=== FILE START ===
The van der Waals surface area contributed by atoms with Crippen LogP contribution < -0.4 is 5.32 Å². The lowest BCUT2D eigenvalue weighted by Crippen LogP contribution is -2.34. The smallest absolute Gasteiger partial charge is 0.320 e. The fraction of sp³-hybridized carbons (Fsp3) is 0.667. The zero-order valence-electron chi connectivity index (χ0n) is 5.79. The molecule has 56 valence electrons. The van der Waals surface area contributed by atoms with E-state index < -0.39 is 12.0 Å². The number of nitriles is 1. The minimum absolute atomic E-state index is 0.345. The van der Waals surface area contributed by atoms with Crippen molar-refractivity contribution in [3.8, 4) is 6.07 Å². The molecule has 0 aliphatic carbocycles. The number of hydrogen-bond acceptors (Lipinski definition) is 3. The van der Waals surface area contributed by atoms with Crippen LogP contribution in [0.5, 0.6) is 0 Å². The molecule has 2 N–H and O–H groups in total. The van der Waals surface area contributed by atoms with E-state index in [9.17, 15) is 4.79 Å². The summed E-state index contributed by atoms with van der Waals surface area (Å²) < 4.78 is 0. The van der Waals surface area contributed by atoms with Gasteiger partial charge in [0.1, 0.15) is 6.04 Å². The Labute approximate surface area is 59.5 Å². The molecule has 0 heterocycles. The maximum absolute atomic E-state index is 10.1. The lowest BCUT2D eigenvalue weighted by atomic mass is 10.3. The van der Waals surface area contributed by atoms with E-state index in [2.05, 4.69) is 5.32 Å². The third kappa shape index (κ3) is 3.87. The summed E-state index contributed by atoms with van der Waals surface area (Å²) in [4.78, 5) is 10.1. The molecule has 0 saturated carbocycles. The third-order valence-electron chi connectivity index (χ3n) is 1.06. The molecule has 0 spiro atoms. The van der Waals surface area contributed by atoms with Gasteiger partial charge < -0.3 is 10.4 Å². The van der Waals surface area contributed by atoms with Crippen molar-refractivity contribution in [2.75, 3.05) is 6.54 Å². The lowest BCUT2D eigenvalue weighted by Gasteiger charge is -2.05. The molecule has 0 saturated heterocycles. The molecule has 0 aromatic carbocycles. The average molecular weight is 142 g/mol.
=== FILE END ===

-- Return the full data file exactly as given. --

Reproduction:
The van der Waals surface area contributed by atoms with Crippen LogP contribution < -0.4 is 5.32 Å². The lowest BCUT2D eigenvalue weighted by Crippen LogP contribution is -2.34. The smallest absolute Gasteiger partial charge is 0.320 e. The fraction of sp³-hybridized carbons (Fsp3) is 0.667. The zero-order valence-electron chi connectivity index (χ0n) is 5.79. The molecule has 56 valence electrons. The van der Waals surface area contributed by atoms with E-state index < -0.39 is 12.0 Å². The number of nitriles is 1. The minimum absolute atomic E-state index is 0.345. The van der Waals surface area contributed by atoms with Crippen molar-refractivity contribution in [3.8, 4) is 6.07 Å². The molecule has 0 aliphatic carbocycles. The number of hydrogen-bond acceptors (Lipinski definition) is 3. The van der Waals surface area contributed by atoms with Crippen LogP contribution in [0.5, 0.6) is 0 Å². The molecule has 2 N–H and O–H groups in total. The van der Waals surface area contributed by atoms with E-state index in [9.17, 15) is 4.79 Å². The summed E-state index contributed by atoms with van der Waals surface area (Å²) < 4.78 is 0. The van der Waals surface area contributed by atoms with Gasteiger partial charge in [0.1, 0.15) is 6.04 Å². The Labute approximate surface area is 59.5 Å². The molecule has 0 heterocycles. The maximum absolute atomic E-state index is 10.1. The lowest BCUT2D eigenvalue weighted by atomic mass is 10.3. The van der Waals surface area contributed by atoms with E-state index in [2.05, 4.69) is 5.32 Å². The third kappa shape index (κ3) is 3.87. The summed E-state index contributed by atoms with van der Waals surface area (Å²) in [4.78, 5) is 10.1. The molecule has 0 saturated carbocycles. The third-order valence-electron chi connectivity index (χ3n) is 1.06. The molecule has 0 spiro atoms. The van der Waals surface area contributed by atoms with Gasteiger partial charge < -0.3 is 10.4 Å². The van der Waals surface area contributed by atoms with Crippen molar-refractivity contribution in [2.75, 3.05) is 6.54 Å². The lowest BCUT2D eigenvalue weighted by Gasteiger charge is -2.05. The molecule has 0 saturated heterocycles. The molecule has 0 aromatic carbocycles. The average molecular weight is 142 g/mol.